The current formula has the effect of diluting the value of supplies made to other financial services providers and correspondingly reduces the amount that should otherwise be deductible. This outcome is inconsistent with the policy intent.
The change applies from 1 January 2005, the date that section 20C first had effect.
Section 20C is being changed by defining element “c” of the formula so that it refers to exempt supplies of financial services, rather than to total supplies, made by the supplier.
In 2005, changes were made to the GST Act which zero-rated certain business-to-business supplies of financial services by introducing new sections 11A(1)(q) and (r). The changes allowed suppliers of financial services to claim input tax deductions when previously such supplies were treated as exempt from GST (and no input tax deductions were allowed). The 2005 changes were designed to remove economic distortions such as “tax cascades”, a phenomenon that occurs when irrecoverable GST connected with making exempt supplies is passed on by a supplier to another GST-registered person who makes taxable supplies and so on.
Financial services supplied between financial services providers (such as banks) cannot generally be zero-rated because most recipient financial services providers (“the direct supplier” in section 20C) will not satisfy the requirements under sections 11A(1)(q) and (r). Financial services providers are therefore unable to deduct input tax in connection with these transactions because they are exempt from GST.
The deduction calculated by the formula in section 20C replaces the denied input tax deduction, to the extent that the direct supplier makes supplies to taxable businesses. It therefore reduces the possibility of tax cascades arising if the financial services are on-supplied by the direct supplier to taxable businesses.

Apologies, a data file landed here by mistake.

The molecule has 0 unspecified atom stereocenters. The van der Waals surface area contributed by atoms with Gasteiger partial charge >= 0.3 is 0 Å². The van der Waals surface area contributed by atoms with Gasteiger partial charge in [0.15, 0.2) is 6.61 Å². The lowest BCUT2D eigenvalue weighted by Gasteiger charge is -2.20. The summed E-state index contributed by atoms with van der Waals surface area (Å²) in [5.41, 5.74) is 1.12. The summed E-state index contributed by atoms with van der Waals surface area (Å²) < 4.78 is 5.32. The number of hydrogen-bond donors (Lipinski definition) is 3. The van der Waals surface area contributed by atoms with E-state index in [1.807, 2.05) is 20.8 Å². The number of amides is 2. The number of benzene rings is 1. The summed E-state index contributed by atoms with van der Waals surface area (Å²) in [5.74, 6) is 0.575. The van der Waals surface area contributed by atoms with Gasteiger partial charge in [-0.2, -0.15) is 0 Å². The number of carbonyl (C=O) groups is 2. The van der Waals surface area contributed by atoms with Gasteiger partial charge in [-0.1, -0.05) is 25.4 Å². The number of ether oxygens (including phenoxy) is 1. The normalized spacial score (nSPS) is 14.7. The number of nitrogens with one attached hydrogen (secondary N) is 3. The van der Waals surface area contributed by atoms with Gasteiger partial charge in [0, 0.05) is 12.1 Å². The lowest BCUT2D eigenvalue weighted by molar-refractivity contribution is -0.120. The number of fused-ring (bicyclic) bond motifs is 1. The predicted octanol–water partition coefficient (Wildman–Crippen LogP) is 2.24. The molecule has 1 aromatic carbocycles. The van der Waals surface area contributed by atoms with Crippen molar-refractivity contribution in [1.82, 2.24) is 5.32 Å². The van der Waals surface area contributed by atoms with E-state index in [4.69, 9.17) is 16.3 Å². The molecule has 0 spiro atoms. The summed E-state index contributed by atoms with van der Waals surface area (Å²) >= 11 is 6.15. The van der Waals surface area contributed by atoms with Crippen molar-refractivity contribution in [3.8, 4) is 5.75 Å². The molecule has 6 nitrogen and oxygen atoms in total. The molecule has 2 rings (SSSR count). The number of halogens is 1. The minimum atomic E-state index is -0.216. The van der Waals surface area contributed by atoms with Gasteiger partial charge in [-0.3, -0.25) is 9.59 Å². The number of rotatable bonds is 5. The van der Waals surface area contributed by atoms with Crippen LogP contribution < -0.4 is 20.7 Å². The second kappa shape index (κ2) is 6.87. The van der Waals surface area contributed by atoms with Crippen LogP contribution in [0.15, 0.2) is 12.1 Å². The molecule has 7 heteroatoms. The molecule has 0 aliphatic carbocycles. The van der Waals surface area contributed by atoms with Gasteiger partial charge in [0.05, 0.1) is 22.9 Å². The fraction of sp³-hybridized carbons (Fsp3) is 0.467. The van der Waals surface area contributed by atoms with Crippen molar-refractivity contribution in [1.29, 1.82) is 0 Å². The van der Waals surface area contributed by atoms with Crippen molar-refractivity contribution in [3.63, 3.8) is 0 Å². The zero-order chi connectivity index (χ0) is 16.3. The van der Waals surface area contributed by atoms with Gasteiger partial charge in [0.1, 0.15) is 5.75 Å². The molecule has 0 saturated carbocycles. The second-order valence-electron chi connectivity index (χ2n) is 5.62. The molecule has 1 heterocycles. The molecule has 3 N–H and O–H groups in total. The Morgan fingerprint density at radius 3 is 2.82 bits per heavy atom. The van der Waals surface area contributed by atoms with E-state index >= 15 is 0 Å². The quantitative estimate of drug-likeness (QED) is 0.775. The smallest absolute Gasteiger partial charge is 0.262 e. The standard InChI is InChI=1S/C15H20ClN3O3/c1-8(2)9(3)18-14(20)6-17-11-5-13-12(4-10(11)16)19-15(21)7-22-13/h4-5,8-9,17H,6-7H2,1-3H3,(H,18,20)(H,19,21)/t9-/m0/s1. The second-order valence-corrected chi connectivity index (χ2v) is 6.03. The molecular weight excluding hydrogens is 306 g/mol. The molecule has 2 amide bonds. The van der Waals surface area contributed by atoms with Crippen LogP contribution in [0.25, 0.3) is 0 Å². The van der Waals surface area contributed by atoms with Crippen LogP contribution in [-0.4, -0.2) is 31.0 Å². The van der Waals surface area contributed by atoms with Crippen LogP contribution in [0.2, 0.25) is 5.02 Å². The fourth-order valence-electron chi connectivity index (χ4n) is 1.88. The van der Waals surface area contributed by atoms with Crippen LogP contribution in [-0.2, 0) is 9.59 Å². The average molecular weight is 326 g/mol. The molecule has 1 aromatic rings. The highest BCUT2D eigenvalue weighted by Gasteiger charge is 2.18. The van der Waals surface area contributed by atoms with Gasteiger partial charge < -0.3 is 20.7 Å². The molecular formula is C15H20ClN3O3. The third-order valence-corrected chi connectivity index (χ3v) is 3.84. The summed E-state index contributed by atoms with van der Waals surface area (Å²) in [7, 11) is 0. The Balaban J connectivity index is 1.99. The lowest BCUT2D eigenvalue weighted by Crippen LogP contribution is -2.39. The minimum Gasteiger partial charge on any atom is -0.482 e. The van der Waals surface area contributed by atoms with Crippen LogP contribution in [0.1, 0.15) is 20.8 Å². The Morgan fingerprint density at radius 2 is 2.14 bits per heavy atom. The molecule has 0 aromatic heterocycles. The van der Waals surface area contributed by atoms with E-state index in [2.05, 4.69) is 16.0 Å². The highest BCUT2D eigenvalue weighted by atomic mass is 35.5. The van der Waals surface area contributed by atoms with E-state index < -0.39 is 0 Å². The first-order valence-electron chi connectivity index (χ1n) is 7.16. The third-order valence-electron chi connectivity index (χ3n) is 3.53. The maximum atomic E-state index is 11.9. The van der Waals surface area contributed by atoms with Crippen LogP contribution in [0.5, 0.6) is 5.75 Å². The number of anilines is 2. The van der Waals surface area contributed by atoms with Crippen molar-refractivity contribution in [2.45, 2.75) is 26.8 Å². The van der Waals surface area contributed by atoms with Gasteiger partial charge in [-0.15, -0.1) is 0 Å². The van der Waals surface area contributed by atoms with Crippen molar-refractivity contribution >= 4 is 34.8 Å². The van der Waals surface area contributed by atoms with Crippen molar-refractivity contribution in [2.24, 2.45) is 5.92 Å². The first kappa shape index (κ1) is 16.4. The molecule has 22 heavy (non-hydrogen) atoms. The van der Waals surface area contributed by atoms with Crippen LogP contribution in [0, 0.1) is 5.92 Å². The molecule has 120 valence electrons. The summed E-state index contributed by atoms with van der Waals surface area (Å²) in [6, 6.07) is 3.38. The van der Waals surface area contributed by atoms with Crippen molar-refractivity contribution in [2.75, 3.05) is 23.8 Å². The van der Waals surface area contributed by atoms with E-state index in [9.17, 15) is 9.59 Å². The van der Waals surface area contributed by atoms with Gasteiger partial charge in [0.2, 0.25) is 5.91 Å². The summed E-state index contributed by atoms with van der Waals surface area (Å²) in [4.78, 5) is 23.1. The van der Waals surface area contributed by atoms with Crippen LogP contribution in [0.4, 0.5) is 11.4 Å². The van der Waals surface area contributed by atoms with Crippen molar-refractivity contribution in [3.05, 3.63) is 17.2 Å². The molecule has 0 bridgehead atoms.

The amount deductible is the product of the formula:
The formula is based on two fractions which measure the mix of taxable and exempt supplies made by the supplier and the direct supplier in a taxable period. The product of the two fractions is applied to the amount of input tax that is unclaimed by the supplier for the taxable period.
The proposed amendment to the formula ensures that it produces a result that is consistent with the original policy intent. The amendment changes the denominator in the first fraction (element “c”) so that it is defined by reference to the amount of total exempt supplies of financial services made by the supplier rather than its current reference to total supplies, which has the effect of reducing the amount that should otherwise be deducted.
a is the total amount in respect of the taxable period that the registered person–
(a) would not be able to deduct under section 20(3); and
(b) would be able to deduct under section 20(3),other than under section 20(3)(h), if all supplies of financial services by the financial services provider were taxable supplies:
b is the total value of exempt supplies of financial services made to the direct supplier in respect of the taxable period:
c is the total value of supplies made in respect of the taxable period:
d is the total value of taxable supplies made by the direct supplier in respect of the taxable period as determined under section 20D:
e is the total value of supplies made by the direct supplier in respect of the taxable period as determined under section 20D